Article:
Then wipe the wood clean with a tack rag. Maloof's recipe calls for equal parts mineral spirits, boiled linseed oil, and polyurethane varnish an extra dollop of varnish seems to add body to the dried film. Brush on this mixture liberally with only minimal concern for drips and runs—coverage is the focus at this stage. Allow the finish to set until it gets a bit tacky. Depending on temperature and relative humidity, this could be anywhere from ten to sixty minutes.
Wipe the surface with clean rags to remove any excess that has failed to penetrate into the wood. As the finish dries, it lifts wood fibers and hardens them producing a rough texture.
This first coat acts as a sanding sealer. Again, depending on temperature and relative humidity, this could take anywhere from one to three days.
In humid Ohio, I've found it best to wait three days before sanding that first coat. Otherwise, areas of raised, roughened grain may not make their appear- ance until after the last coat has dried. The thinner clots the re- moved material into a slurry which may help to smooth the surface; however, my reason for dunking the paper in mineral spirits is to unload the grit in order to get more mileage out of each piece of sandpaper.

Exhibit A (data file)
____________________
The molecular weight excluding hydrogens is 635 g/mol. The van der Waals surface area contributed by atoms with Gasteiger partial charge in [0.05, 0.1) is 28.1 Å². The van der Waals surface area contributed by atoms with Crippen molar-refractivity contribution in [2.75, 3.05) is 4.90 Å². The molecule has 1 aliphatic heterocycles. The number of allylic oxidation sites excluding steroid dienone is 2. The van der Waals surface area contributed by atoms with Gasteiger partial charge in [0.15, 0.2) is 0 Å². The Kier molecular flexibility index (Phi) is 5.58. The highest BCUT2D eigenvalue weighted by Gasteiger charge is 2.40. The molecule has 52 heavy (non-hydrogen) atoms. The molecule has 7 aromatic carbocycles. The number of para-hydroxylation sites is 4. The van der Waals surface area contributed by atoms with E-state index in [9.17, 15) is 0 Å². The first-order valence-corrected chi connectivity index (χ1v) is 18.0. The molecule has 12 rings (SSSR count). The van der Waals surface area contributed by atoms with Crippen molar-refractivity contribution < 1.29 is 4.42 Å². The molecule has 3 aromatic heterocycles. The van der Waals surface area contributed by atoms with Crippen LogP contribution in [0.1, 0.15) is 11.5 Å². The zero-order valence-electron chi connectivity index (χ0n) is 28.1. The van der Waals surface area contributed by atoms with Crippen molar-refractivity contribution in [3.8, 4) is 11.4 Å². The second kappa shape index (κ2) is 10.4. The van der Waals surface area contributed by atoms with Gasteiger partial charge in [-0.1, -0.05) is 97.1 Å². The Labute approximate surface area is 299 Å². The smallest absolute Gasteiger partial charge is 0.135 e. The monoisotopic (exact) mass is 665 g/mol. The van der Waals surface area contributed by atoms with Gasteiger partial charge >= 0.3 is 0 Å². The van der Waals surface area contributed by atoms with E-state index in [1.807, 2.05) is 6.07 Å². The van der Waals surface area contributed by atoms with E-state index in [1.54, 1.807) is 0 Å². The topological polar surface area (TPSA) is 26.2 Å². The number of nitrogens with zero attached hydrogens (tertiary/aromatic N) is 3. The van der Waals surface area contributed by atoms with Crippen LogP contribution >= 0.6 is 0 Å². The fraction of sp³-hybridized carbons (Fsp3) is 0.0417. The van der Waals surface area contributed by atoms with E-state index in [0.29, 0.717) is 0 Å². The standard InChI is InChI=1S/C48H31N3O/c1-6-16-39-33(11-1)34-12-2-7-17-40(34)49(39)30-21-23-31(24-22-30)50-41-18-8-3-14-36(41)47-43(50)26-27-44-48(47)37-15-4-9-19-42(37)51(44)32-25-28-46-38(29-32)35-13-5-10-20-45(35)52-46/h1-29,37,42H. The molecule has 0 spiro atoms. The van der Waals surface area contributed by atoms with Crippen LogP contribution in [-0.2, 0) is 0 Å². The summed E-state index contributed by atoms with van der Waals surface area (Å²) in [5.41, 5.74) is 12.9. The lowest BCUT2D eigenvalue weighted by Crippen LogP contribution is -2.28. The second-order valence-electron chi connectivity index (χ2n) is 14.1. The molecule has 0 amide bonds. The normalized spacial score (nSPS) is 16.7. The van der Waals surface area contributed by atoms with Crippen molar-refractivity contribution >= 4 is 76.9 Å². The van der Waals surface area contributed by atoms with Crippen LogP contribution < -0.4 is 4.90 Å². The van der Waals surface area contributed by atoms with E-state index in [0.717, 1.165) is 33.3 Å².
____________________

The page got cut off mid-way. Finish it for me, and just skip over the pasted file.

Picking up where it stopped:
Once you have sanded and thoroughly cleaned the surface with a tack rag, apply a second coat of the three- part mixture. It is particularly important that this coat and any subsequent coats be wiped clean. Any residue remaining on the surface will dry there and leave a roughened area. Sam Maloof tops this finish with a layer or two of boiled linseed oil into which he's mixed enough shaved beeswax to achieve the consistency of cream.
He applies the wax, allows it to dry, then buffs it out. You can achieve similar effects with a number of commercially prepared waxes. This can be fabricated from any scrap that can be glued together to make up a sufficient thickness. This is then band sawn and sanded to the inside profile of the finished box.
Undercut the face of the bending form at one point to allow for the thickness of the lapped material underneath the box's glue joint.
Screw a thin strip of metal I used a scrap of aluminum siding to the form underneath which an end of the sidewall material should be inserted prior to being wrapped around the form.